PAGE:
Mastomys natalensis is among the most important rodent pests in Sub-Saharan Africa. This study investigated the population dynamics and breeding patterns of this mouse in system rice intensification (SRI) and in conventional cropping systems in irrigated rice ecosystem in eastern Tanzania. The Mastomys natalensis population varied with years and season, but not with either SRI or conventional cropping system which would be expected as the all fields are in the same area. The highest population peak was observed during the dry season i.e., August to September. Breeding patterns of this rodent pest was not influenced by the cropping system or season, indicating that M. natalensis is sexually active throughout the year and does not be affected by the rice production systems. Regular control and sustainable operations, such as the use trap barrier system (TBS), are therefore essential if the populations are to be kept within tolerable limits.
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    Control of rodent pests in rice cultivation
    (Burleigh Dodds Science Publishing Limited, 2017-01-01) Brown, P. R; Htwe, N. M.; Mulungu, L.
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    Food preferences of the multi-mammate mouse, Mastomys natalensis, in irrigated rice habitats in Tanzania
    (Taylor & Francis, 2014-01-16) Mulungu, L S; Ngowo, v; Mdangi, M; Katakweba, S A; Tesha, P; Mrosso, F P; Mchomvu, M; Sheyo, P M; Kilonzo, B S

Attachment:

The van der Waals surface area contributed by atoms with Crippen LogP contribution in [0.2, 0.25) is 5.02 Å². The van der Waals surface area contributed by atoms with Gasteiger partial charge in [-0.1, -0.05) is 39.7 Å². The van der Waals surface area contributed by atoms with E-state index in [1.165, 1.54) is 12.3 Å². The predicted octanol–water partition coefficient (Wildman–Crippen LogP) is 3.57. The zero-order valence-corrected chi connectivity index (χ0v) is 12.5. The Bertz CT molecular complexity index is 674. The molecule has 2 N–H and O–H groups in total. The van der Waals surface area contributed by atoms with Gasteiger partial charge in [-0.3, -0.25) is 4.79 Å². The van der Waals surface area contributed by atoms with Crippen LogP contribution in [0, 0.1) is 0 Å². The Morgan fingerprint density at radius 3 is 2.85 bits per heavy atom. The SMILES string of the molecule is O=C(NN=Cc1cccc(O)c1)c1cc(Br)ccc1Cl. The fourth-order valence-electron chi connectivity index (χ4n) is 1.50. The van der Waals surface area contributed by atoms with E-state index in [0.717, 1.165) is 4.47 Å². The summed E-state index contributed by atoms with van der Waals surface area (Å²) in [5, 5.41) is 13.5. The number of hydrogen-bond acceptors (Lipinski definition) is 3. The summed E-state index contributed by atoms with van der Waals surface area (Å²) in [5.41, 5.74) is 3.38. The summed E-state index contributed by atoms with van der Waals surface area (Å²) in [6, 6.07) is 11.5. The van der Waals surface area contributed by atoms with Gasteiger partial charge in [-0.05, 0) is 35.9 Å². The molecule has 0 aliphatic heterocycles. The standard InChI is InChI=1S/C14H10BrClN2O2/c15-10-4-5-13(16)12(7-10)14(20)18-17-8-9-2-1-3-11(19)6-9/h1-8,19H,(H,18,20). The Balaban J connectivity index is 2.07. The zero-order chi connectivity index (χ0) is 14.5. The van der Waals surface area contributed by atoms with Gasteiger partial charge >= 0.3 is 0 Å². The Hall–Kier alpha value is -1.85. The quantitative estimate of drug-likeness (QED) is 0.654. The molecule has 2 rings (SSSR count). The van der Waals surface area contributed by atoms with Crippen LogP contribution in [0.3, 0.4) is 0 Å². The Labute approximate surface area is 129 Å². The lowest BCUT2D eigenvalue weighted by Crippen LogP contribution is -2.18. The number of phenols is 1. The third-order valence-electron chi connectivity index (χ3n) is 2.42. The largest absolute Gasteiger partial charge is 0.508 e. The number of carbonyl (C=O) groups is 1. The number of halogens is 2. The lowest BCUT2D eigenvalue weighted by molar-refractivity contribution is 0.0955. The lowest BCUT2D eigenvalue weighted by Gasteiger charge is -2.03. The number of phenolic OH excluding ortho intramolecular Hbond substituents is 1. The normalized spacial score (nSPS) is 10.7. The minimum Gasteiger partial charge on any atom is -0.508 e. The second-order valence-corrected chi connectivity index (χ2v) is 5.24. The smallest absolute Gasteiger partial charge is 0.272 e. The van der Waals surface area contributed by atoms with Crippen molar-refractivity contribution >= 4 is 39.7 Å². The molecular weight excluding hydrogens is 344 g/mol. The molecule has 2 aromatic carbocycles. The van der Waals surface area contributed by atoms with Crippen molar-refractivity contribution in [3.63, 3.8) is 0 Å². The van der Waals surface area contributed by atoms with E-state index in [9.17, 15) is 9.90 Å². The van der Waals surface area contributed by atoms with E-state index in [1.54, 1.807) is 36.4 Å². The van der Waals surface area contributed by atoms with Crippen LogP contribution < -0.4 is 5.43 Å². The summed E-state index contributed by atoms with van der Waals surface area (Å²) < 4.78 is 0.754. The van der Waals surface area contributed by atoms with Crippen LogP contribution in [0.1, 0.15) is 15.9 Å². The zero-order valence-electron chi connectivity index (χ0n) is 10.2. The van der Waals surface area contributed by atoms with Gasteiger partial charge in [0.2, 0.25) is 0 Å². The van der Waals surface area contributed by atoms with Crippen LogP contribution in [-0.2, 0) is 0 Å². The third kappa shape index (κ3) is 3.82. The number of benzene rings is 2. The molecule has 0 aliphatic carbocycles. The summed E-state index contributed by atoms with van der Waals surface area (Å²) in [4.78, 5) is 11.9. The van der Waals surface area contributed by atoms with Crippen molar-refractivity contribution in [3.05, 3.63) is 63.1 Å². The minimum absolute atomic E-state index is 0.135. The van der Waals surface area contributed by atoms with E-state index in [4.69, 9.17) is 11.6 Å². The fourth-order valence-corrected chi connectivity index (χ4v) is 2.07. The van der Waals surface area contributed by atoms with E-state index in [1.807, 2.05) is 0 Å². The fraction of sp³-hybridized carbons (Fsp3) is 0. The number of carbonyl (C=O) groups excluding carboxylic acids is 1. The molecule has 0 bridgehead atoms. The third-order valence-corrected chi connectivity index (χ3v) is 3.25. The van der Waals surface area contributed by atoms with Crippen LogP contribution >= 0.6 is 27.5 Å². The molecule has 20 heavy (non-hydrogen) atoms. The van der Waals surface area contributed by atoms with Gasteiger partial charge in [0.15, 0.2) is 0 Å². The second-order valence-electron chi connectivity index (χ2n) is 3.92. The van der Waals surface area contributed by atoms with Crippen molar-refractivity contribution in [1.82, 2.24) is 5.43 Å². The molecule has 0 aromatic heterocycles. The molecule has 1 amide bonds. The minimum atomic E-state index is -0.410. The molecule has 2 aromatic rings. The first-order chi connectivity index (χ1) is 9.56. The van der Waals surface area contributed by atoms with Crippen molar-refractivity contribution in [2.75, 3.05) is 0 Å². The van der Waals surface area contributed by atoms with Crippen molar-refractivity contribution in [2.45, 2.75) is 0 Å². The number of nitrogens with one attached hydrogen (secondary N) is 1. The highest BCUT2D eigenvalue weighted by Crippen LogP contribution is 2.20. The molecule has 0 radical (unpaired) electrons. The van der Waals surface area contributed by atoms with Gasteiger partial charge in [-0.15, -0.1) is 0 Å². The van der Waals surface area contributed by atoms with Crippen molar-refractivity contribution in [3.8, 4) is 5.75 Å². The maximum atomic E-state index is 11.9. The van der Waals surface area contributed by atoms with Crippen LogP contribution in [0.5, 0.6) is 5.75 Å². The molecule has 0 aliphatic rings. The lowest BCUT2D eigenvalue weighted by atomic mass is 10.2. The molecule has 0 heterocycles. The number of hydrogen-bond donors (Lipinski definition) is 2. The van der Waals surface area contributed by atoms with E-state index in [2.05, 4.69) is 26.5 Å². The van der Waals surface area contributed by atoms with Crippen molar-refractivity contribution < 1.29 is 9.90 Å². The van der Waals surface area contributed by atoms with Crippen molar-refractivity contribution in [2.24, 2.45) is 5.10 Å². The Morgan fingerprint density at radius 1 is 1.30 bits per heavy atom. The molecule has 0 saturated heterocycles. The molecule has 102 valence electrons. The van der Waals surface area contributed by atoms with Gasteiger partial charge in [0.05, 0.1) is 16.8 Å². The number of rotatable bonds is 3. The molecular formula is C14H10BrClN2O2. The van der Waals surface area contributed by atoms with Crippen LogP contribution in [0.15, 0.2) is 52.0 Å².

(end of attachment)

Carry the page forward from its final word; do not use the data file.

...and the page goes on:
We investigated the composition of the diet of the multi-mammate mouse, Mastomys natalensis, within irrigated rice and fallow field habitats at set time periods related to rice crop growth stages. In both habitats, vegetative plant material, i.e. leaves, stems and seeds, were the most abundant components of the rodent’s diet, while other food types (invertebrates, fruits) were observed only in low quantities. We conclude that vegetative plant material and seeds were the main types of food consumed not only due to their relatively higher abundance in the environments under study but also because of the highly specialised herbivorous/granivorous nature of the dominant rodent species, M. natalensis. Thus, the introduction and expansion of continuous rice-cropping using irrigation in Tanzania is likely to be severely constrained by the presence of M. natalensis. In our opinion, field hygiene, including the removal of alternative food resources and nesting sites for M. natalensis near cropping areas, may help to both lower rodent population numbers and reduce immigration potential. Nonchemical rodent control methods such as trap barrier systems developed for lowland irrigated rice in south-eastern Asia should, we argue, be evaluated for their effectiveness under African conditions.